Suspending, expelling students is an outdated, ineffective practice

Within that rouse of impatient inexperience are some brilliant and progressive minds that can take this country to greater heights. Let the students be; they need to learn, make mistakes, graduate and serve this country with courage

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Kenyatta Otieno

Once upon a chilly morning at the Upper Kabete Campus of the University of Nairobi’s College of Arrogant and Violent Students, students gathered for a Kamkunji. The agenda was to eject Professor Mukunya as the Principal. The erratic but conniving professor literary ran for dear life upon confronting the students and his office was locked.

To make sure he did not come back, students picked the Dean Faculty of Agriculture, a diligent man of few words, and appointed him the new Principal. Then Vice Chancellor Prof. Chrispus Kiamba was called in to witness the change of guard pending procedural approval. That new Principal, Prof. Peter Mbithi, soon after became Deputy Vice Chancellor and is the current Vice Chancellor.

That act of student consciousness catapulted him to the ladder of university of administration where he has survived the commonplace slippery tribal and political machinations. Upon his appointment as Principal, the college turned back to College of Agriculture and Veterinary Sciences. Yet it would have been a challenge for him to be the principal because of the likelihood of suspicion of nepotism because, just like Prof Kiamba, he is a Kamba.

Power of students

The power of students to question prevailing circumstances and, in some instances, go ahead and push for reforms has brought positive change in this country. The students of Upper Kabete had complained of Prof. Mukunya’s incompetence and erratic aloofness for long but it seemed there were forces that insisted he keep his job. In such circumstances, force became an extension of peace.

Former Vice Chancellor Professor George Magoha’s main obsession was to control students by hook or crook. He changed the SONU constitution to allow Module 2 students to run for seats in the students’ body. This diluted the robust and vocal Module 1 students who had become a minority. He succeeded, but like all manipulated scenarios, it had a lifespan.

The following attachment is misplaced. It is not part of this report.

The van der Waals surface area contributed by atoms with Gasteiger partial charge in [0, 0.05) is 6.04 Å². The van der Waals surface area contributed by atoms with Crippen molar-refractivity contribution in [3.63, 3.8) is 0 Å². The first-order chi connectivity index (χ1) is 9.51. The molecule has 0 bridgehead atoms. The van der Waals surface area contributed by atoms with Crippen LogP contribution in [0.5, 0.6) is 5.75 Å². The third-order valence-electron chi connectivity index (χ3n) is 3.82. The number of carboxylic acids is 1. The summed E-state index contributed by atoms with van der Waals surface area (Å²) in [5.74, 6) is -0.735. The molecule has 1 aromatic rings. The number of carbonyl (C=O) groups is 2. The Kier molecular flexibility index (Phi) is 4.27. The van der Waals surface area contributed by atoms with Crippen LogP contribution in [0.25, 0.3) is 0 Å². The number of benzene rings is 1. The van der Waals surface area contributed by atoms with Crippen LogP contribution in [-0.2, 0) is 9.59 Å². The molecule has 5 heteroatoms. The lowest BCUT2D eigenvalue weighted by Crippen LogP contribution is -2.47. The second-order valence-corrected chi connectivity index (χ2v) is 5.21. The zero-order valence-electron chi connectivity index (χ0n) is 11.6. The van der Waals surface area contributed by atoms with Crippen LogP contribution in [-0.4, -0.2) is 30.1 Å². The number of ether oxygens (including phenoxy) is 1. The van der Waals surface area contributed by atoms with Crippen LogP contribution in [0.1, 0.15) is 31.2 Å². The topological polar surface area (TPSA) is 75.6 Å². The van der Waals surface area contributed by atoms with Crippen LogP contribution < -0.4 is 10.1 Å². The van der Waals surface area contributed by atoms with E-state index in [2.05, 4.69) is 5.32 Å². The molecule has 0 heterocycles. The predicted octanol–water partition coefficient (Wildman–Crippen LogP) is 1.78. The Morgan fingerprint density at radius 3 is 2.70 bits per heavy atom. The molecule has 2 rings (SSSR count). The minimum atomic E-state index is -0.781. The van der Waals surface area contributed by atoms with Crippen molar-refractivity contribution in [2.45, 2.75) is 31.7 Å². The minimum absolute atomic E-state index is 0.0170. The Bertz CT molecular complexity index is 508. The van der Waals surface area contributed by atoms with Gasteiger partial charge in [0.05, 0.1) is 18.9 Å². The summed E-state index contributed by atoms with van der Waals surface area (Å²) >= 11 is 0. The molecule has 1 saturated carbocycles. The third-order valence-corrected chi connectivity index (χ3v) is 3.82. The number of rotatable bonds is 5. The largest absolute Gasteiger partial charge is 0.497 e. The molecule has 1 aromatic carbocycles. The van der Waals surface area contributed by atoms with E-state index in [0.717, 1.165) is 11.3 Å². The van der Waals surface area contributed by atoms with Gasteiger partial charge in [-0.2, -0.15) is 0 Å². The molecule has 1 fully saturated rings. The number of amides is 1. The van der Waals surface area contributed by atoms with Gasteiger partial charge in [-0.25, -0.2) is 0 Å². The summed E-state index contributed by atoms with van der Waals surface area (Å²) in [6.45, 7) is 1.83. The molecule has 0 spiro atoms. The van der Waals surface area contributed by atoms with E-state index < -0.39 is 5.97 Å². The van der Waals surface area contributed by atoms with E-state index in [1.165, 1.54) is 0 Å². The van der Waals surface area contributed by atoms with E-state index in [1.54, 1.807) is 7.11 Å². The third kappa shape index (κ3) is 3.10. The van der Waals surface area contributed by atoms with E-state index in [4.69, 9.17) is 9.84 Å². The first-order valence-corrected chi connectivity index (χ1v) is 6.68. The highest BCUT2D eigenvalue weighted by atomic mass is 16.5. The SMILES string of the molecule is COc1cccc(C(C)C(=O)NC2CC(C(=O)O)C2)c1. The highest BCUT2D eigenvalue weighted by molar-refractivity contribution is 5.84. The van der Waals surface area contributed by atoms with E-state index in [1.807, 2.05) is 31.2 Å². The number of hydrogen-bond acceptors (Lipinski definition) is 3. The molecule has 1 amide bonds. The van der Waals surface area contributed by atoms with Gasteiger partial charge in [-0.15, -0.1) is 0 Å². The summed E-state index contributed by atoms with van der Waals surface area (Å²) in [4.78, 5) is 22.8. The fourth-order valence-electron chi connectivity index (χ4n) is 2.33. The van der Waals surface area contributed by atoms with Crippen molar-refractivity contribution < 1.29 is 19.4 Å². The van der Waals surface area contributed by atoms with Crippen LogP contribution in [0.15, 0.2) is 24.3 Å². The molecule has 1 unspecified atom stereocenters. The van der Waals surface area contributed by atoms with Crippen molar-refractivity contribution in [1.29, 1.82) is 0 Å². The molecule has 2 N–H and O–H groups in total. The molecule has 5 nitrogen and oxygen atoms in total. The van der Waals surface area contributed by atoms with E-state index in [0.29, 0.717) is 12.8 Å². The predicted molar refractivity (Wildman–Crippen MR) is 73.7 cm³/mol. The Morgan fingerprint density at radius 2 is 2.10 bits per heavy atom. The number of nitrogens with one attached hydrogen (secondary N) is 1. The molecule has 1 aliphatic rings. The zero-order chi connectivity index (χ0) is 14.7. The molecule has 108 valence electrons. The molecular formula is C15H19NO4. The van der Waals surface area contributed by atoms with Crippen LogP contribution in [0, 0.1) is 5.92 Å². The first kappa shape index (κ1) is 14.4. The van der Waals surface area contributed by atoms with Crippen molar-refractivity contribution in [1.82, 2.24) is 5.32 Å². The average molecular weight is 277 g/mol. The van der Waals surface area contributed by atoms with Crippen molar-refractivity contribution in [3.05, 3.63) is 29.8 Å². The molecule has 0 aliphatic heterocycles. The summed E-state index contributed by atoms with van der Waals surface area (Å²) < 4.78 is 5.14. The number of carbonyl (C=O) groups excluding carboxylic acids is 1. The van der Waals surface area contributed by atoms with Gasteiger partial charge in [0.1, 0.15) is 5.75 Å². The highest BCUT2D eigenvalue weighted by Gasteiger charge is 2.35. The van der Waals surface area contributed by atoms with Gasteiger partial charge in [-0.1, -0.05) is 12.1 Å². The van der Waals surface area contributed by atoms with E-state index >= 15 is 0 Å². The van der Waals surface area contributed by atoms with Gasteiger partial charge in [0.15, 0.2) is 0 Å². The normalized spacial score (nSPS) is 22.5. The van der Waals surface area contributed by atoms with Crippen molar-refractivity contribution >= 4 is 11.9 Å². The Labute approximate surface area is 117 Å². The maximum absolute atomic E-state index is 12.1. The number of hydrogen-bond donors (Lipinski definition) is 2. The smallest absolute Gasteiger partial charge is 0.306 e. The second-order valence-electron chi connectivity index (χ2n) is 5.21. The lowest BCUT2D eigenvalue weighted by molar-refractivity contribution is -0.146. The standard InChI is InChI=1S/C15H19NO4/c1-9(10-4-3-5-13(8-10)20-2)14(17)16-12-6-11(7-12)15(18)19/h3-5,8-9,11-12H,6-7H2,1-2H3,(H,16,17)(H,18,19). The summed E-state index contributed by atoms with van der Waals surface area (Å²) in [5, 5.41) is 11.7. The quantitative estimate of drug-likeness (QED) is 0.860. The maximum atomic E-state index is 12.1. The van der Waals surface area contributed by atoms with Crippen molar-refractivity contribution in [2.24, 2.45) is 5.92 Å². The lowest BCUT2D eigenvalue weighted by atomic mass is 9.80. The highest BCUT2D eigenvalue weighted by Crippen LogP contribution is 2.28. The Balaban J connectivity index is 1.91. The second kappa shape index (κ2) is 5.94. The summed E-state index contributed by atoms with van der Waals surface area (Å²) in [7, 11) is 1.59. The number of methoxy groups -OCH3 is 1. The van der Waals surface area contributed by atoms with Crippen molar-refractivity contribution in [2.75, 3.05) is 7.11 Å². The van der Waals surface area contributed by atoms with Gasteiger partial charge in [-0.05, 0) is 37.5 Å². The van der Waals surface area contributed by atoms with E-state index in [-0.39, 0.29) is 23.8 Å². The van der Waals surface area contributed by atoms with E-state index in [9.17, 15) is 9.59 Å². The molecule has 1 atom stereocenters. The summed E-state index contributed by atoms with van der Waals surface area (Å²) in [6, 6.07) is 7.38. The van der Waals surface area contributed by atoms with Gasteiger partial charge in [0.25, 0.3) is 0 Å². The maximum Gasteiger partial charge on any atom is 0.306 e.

The ministry of Education got rid of the two-year wait to join University after high school.  The net effect was that Module 1 students joined at about eighteen years of age and graduated at twenty two years. The Module 2 students were a mixed grill of older self-sponsored and younger parent-sponsored ones; Babu Owino and Mike Jacobs belong to the former.

Because they are older with access to networks that can fund their students’ activism, they have an upper hand over the younger and naive Module 1 students. Babu Owino can thus brag that his plan was to do a five-year term at the helm of SONU. Like everything subject to Murphy’s Law, this dream was bound to experience nightmares at some point.

In the aftermath of that riot, Prof. Mbithi announced that the SONU constitution will be reviewed to strengthen it against perpetual students. Before this statement had been digested, sixty two students were sent on suspension pending disciplinary action. The same old simplistic, tried, tested and failed formula was set in motion.

Poverty of creative minds

Since the seventies, whenever the University faced a crisis with the students, the simplistic course of action has always been to suspend some students to instil fear in those who remain. These punitive measures show lack of creativity and ingenuity on the part of people who are paid to think for solutions to our social problems. This has never prevented students from coming out to protest more violently again to the extent of burning University property, something that has never happened at the University of Nairobi.

The example above of how students hired a new Principal who has since risen to be the Vice Chancellor shows that within that rouse of impatient inexperience are some brilliant and progressive minds that can take this country to greater heights. It is thus unfortunate that the University of Nairobi can be powerless before a career student lording over colleagues barely out of their teenage years while going for powerless students for questioning the same.

As a beneficiary of positive student activism, it is unfortunate that Prof. Mbithi signed suspension and expulsion letters of students for doing the same thing that set him on the path to his destiny. Let the students be; they need to learn, make mistakes, graduate and serve this country with courage.

The writer is practicing hydrogeologist who comments on social issues

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